BELLEFONTE, Pennsylvania (Reuters) - A former Penn State assistant football coach testified in the Jerry Sandusky child sexual abuse trial on Tuesday that he saw Sandusky naked in a campus locker room shower sexually molesting a young boy.
“There was no way that his genitals were not right up against that young boy’s rear end,” Mike McQueary, one of the most anticipated witnesses in the trial of Penn State’s former football defensive coordinator, told the Pennsylvania jury of the 2001 incident.
Earlier in the second day of testimony in the closely watched trial, a sobbing 18-year-old witness called by the prosecution told jurors that Sandusky had befriended him as a boy and gradually began to abuse him sexually.
The witness said he met Sandusky when he was about 10 or 11 years old through the Second Mile charity that Sandusky founded. He described being sexually abused by Sandusky, including oral sex, adding, “I didn’t want it to happen.”
Sandusky is accused of using Second Mile, which he opened in 1977, to prey on needy young boys.
Sandusky, 68, faces 52 counts of abusing 10 boys over a 15-year period. If convicted on all counts, he faces a sentence of more than 500 years in prison.
The case shook Penn State and its long-successful football program, prompted the firing of legendary head coach Joe Paterno, and brought national attention to the issue of child sexual abuse.
Two witnesses in the trial have described being sexually abused by Sandusky as boys, and six more alleged victims are due to testify. McQueary was the first witness to tell jurors he saw Sandusky molesting a boy.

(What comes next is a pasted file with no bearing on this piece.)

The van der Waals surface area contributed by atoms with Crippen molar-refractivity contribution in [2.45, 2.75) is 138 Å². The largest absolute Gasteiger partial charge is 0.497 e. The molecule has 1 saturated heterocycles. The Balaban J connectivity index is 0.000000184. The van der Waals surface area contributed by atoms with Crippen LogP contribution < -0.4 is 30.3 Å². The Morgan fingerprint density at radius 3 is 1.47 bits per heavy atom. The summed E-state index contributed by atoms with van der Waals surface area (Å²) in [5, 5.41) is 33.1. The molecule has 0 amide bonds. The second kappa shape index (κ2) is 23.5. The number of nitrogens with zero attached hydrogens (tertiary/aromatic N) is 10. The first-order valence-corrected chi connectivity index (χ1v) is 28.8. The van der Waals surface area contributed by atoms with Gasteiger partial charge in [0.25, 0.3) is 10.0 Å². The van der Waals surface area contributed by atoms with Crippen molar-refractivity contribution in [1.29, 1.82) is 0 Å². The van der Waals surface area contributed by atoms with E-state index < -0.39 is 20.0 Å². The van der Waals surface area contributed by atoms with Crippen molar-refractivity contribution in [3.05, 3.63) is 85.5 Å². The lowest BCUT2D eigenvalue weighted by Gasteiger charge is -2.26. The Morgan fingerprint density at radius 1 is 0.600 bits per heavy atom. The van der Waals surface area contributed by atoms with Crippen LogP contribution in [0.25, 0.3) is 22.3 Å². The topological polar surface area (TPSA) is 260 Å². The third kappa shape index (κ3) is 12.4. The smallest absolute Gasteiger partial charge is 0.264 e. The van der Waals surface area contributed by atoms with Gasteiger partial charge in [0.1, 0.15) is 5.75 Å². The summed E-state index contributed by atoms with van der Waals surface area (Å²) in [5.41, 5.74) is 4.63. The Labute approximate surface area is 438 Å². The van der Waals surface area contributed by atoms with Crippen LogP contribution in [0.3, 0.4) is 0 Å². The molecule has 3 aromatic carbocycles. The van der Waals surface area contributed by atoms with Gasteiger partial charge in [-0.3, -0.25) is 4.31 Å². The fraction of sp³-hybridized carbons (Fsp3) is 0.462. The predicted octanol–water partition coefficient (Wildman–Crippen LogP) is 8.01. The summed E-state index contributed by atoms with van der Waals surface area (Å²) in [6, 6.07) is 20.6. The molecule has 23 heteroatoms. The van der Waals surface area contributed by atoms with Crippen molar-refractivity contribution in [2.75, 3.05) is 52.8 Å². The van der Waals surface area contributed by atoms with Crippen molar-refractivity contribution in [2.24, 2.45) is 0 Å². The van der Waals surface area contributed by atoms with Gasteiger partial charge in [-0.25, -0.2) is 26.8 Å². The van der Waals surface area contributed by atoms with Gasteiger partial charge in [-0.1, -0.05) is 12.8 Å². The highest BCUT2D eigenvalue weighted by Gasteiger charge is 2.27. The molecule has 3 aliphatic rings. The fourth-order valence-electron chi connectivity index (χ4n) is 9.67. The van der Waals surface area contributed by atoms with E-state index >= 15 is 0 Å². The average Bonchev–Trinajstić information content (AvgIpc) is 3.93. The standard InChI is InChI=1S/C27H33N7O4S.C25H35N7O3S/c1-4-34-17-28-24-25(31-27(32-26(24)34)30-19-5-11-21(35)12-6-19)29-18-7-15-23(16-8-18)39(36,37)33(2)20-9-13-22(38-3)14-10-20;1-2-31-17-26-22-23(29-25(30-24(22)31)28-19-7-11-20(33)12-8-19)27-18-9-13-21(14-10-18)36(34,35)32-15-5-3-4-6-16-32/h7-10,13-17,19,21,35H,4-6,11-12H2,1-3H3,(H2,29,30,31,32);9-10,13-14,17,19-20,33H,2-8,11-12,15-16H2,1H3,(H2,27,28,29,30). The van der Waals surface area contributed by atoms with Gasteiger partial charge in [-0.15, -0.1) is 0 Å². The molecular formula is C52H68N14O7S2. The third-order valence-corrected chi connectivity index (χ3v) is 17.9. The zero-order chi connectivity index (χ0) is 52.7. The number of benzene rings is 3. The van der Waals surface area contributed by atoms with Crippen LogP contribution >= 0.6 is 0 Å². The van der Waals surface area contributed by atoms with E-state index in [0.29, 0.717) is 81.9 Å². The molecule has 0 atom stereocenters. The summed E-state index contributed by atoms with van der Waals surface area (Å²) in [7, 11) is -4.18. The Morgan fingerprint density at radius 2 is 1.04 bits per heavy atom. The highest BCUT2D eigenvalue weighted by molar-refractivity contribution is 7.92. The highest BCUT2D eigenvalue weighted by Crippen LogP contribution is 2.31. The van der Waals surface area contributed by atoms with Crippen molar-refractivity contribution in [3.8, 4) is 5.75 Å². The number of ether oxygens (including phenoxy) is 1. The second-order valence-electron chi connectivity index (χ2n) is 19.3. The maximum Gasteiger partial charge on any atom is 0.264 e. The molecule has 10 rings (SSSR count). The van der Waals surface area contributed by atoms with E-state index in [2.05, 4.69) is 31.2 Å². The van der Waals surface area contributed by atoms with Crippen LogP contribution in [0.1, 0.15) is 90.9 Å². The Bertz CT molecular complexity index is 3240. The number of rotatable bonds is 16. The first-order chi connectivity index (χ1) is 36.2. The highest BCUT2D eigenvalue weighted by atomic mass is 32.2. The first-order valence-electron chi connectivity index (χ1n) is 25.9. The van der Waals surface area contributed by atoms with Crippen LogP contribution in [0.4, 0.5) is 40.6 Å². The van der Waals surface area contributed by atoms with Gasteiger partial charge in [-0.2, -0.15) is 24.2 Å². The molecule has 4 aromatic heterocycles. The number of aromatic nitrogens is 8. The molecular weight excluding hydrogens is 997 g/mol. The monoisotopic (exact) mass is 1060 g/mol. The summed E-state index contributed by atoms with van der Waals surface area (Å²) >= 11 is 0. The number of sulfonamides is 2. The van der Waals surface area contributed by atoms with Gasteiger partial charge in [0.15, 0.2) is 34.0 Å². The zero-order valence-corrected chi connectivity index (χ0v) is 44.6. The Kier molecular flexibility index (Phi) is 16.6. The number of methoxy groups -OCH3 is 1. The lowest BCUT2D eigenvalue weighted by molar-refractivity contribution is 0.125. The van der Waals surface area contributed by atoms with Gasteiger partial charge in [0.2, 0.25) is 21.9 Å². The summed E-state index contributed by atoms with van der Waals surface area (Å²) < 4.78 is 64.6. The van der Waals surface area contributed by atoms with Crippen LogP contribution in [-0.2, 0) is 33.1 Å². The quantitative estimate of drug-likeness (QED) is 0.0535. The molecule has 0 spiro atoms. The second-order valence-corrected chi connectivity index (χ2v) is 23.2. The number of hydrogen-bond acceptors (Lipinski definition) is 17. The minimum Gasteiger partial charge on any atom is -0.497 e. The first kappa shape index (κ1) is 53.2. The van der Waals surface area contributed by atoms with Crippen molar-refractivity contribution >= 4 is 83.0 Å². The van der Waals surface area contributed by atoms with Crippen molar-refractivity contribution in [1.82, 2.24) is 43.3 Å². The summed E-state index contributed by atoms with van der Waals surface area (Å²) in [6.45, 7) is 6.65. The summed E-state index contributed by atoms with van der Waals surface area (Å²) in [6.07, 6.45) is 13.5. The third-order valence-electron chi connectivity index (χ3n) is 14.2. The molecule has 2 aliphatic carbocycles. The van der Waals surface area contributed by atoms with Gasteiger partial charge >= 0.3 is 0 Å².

McQueary, then a graduate assistant football coach, testified in Centre County Court that he had gone to the Lasch Football Building on the Pennsylvania State University campus to drop off some shoes in his locker and do some work late on a Friday in February 2001.
When he entered the first of two doors in the staff locker room, he said, he heard “smacking sounds, very much skin-on-skin smacking sounds. I was embarrassed I was walking in on something,” said McQueary, a red-haired former Penn State quarterback.
McQueary said that when he entered the locker room he could see into a shower reflected in a bathroom mirror. He told jurors he saw a naked boy, 10 to 12 years old, bracing himself against the shower wall. Sandusky, also naked, was behind him, holding the boy around the waist and moving against him, McQueary added.
McQueary said he saw them in the same position when he looked directly into the shower. Moments later, they were standing in the shower apart from one another, naked, directly facing him, McQueary said. The boy, known as Victim 2, has not been found by authorities.
McQueary said he returned home shaken, called his father and contacted Paterno the next day. Athletic Director Tim Curley and Gary Schultz, who as vice president for business and finance director was head of the school police, were also informed.
The incident was not reported to police or child protection services. Penn State’s handling of it drew heavy criticism when the episode came to light in 2011.